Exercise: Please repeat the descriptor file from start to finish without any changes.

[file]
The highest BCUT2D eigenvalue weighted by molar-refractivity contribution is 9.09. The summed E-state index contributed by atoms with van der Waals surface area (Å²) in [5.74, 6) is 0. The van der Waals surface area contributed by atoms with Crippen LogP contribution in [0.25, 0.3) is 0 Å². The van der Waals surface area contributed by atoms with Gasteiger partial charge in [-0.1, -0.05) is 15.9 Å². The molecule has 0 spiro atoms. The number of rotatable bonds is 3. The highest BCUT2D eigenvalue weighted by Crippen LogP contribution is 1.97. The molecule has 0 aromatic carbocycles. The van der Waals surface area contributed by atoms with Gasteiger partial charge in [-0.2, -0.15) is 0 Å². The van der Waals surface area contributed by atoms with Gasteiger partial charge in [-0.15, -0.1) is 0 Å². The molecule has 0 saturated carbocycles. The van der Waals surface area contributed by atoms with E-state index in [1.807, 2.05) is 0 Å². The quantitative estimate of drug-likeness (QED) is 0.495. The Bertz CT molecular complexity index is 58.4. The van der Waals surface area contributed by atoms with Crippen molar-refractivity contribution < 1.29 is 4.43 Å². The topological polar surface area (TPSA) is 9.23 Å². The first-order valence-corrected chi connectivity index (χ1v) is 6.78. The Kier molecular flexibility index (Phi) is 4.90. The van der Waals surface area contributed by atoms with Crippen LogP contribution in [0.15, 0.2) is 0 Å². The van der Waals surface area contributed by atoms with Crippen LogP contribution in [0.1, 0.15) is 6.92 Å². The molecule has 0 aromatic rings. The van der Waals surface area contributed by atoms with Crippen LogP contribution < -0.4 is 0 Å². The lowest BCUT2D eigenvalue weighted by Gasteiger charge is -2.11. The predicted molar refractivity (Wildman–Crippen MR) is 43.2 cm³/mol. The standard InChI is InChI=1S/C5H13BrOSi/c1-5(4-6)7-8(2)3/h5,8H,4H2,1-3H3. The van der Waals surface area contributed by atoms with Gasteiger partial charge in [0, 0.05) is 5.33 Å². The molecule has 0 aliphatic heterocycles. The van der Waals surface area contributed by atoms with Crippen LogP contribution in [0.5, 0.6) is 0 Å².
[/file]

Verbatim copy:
The highest BCUT2D eigenvalue weighted by molar-refractivity contribution is 9.09. The summed E-state index contributed by atoms with van der Waals surface area (Å²) in [5.74, 6) is 0. The van der Waals surface area contributed by atoms with Crippen LogP contribution in [0.25, 0.3) is 0 Å². The van der Waals surface area contributed by atoms with Gasteiger partial charge in [-0.1, -0.05) is 15.9 Å². The molecule has 0 spiro atoms. The number of rotatable bonds is 3. The highest BCUT2D eigenvalue weighted by Crippen LogP contribution is 1.97. The molecule has 0 aromatic carbocycles. The van der Waals surface area contributed by atoms with Gasteiger partial charge in [-0.2, -0.15) is 0 Å². The van der Waals surface area contributed by atoms with Gasteiger partial charge in [-0.15, -0.1) is 0 Å². The molecule has 0 saturated carbocycles. The van der Waals surface area contributed by atoms with E-state index in [1.807, 2.05) is 0 Å². The quantitative estimate of drug-likeness (QED) is 0.495. The Bertz CT molecular complexity index is 58.4. The van der Waals surface area contributed by atoms with Crippen molar-refractivity contribution < 1.29 is 4.43 Å². The topological polar surface area (TPSA) is 9.23 Å². The first-order valence-corrected chi connectivity index (χ1v) is 6.78. The Kier molecular flexibility index (Phi) is 4.90. The van der Waals surface area contributed by atoms with Crippen LogP contribution in [0.15, 0.2) is 0 Å². The van der Waals surface area contributed by atoms with Crippen LogP contribution in [0.1, 0.15) is 6.92 Å². The molecule has 0 aromatic rings. The van der Waals surface area contributed by atoms with Crippen LogP contribution < -0.4 is 0 Å². The lowest BCUT2D eigenvalue weighted by Gasteiger charge is -2.11. The predicted molar refractivity (Wildman–Crippen MR) is 43.2 cm³/mol. The standard InChI is InChI=1S/C5H13BrOSi/c1-5(4-6)7-8(2)3/h5,8H,4H2,1-3H3. The van der Waals surface area contributed by atoms with Gasteiger partial charge in [0, 0.05) is 5.33 Å². The molecule has 0 aliphatic heterocycles. The van der Waals surface area contributed by atoms with Crippen LogP contribution in [0.5, 0.6) is 0 Å².